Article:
According to John Cassidy
Given the nature of the policies that the Bush and Obama administrations had adopted, public anger was inevitable. By the end of 2009, almost all the big banks had repaid their TARP bailouts, but they continued to be the recipients of official largesse. With the Fed holding short-term interest rates at virtually zero, firms like Citigroup and Goldman Sachs could borrow money from one arm of the government (the Fed) or from investors (by issuing short-term commercial paper) for next to nothing and, by purchasing US bonds, lend it to another arm of government (the Treasury) at an interest rate of 3 or 4 percent. By playing “the spread,” any moderately competent Wall Street trader could generate large returns for his desk and a big bonus for himself without actually doing what banks are supposed to do: furnishing money to firms and funding capital investments. While bank profits were soaring, many businesses and individuals were still finding loans hard to come by.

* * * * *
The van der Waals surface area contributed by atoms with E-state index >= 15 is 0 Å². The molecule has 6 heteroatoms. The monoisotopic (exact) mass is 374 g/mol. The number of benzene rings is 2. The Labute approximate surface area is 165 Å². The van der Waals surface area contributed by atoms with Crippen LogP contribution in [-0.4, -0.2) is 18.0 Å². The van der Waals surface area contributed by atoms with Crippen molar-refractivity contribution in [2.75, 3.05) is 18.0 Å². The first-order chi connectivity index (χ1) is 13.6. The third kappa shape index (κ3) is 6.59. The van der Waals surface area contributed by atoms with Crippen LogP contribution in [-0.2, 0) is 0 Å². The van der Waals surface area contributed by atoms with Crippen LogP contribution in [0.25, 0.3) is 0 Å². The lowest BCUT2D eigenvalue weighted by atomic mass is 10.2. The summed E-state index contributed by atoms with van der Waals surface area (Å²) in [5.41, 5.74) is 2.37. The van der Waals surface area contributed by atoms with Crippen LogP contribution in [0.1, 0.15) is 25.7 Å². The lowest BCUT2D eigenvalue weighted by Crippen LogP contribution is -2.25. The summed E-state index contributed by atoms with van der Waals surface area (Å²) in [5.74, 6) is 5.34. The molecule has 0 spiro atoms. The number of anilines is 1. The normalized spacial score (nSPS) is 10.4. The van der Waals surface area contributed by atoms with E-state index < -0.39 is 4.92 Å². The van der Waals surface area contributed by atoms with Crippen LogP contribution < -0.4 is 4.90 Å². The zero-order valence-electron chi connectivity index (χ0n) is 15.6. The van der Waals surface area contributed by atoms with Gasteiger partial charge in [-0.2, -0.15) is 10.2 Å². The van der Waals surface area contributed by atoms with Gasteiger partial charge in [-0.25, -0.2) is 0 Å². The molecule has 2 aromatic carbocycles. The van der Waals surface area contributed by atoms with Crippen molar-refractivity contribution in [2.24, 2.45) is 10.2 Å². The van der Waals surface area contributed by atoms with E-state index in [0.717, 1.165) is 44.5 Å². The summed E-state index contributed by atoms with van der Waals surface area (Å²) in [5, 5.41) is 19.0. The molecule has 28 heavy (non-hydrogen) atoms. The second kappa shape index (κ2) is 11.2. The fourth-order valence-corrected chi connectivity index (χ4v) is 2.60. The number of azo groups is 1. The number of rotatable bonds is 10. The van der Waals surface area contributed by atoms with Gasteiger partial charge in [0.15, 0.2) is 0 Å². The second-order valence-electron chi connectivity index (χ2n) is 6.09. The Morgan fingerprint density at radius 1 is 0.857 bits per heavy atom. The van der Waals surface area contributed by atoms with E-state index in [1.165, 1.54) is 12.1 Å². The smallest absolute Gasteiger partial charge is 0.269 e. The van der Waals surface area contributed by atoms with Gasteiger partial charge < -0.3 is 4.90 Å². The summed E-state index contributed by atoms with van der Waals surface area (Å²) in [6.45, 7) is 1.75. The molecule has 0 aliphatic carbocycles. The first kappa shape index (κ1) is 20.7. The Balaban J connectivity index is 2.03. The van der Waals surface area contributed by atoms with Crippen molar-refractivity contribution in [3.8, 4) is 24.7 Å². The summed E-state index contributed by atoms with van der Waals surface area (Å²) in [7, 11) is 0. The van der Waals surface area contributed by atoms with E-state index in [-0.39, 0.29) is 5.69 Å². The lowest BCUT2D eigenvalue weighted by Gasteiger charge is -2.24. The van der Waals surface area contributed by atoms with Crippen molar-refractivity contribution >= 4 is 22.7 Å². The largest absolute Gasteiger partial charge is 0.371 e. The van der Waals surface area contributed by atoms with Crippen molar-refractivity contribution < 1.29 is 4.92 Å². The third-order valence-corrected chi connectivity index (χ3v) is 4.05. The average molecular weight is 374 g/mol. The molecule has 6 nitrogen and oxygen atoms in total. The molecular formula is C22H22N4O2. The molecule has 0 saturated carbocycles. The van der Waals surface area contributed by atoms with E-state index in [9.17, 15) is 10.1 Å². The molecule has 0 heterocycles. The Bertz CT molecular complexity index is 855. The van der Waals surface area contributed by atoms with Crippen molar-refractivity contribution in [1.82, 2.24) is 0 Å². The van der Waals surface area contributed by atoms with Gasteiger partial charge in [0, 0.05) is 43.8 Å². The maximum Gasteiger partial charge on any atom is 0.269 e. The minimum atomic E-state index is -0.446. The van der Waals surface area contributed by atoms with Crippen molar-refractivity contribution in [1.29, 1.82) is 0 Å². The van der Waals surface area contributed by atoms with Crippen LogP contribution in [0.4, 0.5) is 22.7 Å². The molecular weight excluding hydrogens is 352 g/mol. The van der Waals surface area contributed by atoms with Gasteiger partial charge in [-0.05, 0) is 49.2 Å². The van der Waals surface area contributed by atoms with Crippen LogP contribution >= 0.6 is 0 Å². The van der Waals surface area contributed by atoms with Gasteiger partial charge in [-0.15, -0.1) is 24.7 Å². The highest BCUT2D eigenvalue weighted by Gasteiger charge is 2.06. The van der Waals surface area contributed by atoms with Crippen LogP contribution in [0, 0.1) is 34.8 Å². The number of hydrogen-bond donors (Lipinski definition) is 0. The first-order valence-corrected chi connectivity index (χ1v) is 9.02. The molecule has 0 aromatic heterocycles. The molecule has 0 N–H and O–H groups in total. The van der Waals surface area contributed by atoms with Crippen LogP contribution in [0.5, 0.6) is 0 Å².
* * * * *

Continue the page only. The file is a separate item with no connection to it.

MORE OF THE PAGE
The other losers in this game were those who had cash stashed in a savings account or money market mutual fund. “What we have right now is a situation where every saver in the country is, essentially, paying a huge tax to bail out the banking system,” noted Raghuram Rajan, the University of Chicago economist who, back in 2005, had issued a fateful warning about the dangers of a financial blowup. “We are all getting screwed on our money market accounts—getting 0.25 percent—and the banks are making a huge spread on nearly every asset they hold, because they are financing them at pretty close to zero rates.”
The Obama administration didn’t come out and say so, but enabling the banks to make big profits was one of its policy objectives.